FTC Commissioner Rohit Chopra struck an aggressive tone, saying that executive compensation structures and increasing corporate debt may be distorting firm behavior in a way that poses issues for consumer protection and competition enforcement and settlements. Chopra did not take on the critiques of common ownership theory, but floated possible ways to force lower levels of corporate debt and tighten governance.
Factors to Determine Whether Government Intervention is Warranted
Discussion at the hearing alluded to potential remedies but avoided an in-depth discussion. Scott Morton has advocated a limit on the holdings under common ownership: hold either no more than 1% of the total size of the industry or only the shares of a single firm in the industry.5 This approach was criticized as eliminating diversification, such as through sector or index funds.
Critics of common ownership theories of harm urged caution among enforcers and policy makers, warning of unintended consequences. Allison Bennington of ValueAct Capital noted the recent history of engagement between corporate management, boards, and shareholders seen following the financial crisis. She said the common ownership proposals break the chain of accountability between shareholders, a company’s board, and management. Scott Hirst of Boston University School of Law called proposed changes costly and counterproductive.
Other collateral consequences identified were that restricting voting of shares would disenfranchise shareholders, entrench management at the expense of long-term owners, reduce diversification by investors, increase transaction costs, and reduce participation in capital markets. Heather Slavkin Corzo, AFL-CIO, and Kenneth Bertsch, Council of Institutional Investors, expressed concern about false positives from regulators that would jeopardize management’s accountability to shareholders. They noted that the issue brings institutional investors and the AFL-CIO into rare agreement.
FTC Commissioner Phillips noted the importance of weighing the procompetitive benefits of common ownership against harms, highlighting how institutional investors make investing affordable for many American consumers. Commissioner Phillips warned that some of the remedies proposed to address common ownership could chill participation by investors.
Patel noted that the fact-specific nature of the inquiry does not counsel disregarding the research findings. Instead, he argued, a remedy could be narrowed to reach only those situations where attributes similar to the existing models are present. Elhauge argued that it would be better to allow efficiency-enhancing mergers and address the more narrow common ownership issue than to require more structural fragmentation but allow common ownership. Scott Morton expressed concern that harms from common ownership would affect a large majority of American consumers who face the higher prices but do not participate in public company investing. She lamented that such consumers were not represented in the hearing.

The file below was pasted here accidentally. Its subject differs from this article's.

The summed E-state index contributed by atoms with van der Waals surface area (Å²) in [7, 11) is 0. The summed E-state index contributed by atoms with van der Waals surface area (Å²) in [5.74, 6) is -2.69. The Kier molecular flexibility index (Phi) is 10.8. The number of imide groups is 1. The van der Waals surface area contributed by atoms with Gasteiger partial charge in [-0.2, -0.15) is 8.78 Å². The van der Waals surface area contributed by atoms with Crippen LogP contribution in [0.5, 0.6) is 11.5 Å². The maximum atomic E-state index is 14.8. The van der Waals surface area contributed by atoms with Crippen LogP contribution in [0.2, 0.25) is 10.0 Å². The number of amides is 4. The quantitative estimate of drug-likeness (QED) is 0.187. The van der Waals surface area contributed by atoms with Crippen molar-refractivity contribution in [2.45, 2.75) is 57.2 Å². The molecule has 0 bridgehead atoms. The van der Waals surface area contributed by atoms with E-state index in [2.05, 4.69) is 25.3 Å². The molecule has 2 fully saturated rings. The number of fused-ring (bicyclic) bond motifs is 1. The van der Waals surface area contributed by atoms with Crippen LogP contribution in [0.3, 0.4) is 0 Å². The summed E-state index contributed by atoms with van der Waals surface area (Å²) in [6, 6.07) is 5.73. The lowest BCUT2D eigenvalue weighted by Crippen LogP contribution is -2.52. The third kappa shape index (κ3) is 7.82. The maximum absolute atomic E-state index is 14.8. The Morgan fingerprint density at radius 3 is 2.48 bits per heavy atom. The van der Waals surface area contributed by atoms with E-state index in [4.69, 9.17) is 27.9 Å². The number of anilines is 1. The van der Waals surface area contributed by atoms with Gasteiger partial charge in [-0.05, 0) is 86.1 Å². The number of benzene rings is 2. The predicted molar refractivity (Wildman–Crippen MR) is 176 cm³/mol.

It was also acknowledged that common ownership might not be a competition problem. SEC Commissioner Robert Jackson described common ownership as a corporate governance and investor protection problem that leaves investors in the dark. Jackson advocated for SEC rules that take advantage of institutional voting to empower individual investors to understand how their money is voted.
The FTC hearing on common ownership laid bare the fault lines dividing those who favor vigorous antitrust intervention in this area and those who oppose it: namely, the lack of connecting the theory of harm to a concrete mechanism by which shareholders influence company competitive behavior that would support a causal link between common ownership and higher prices. While further academic and regulatory study is needed if proponents of intervention are to validate their concerns, query whether this is a top priority for limited resources given the myriad other dynamics and potential enforcement and policy discussions embodied in existing FTC efforts, including those discussed in other hearings in the series. Still further away are a rigorous balancing of the potential evidence that might one day surface against the benefits of participation in capital markets and, if in turn merited, fashioning an appropriate remedy that minimizes collateral damage to corporate governance.
1 Noah Pinegar is an Associate in the antitrust practice of Paul Hastings LLP and a former staff attorney at the Federal Trade Commission. The views expressed are his own and do not reflect those of Paul Hastings or the firm’s clients.
3 See Azar, José and Schmalz, Martin C. and Tecu, Isabel, Anticompetitive Effects of Common Ownership (May 10, 2018). Journal of Finance, 73(4), 2018. Available at SSRN: https://ssrn.com/abstract=2427345 or http://dx.doi.org/10.2139/ssrn.2427345
4 See Einer Elhauge, Horizontal Shareholding, 129 Harv. L. Rev. 1267 (2016).
5 See Eric A. Posner, Fiona Scott Morton & E. Glen Weyl, A Proposal to Limit the Anti-Competitive Power of Institutional Investors, 81 Antitrust L. J. Vol. 3 (2018).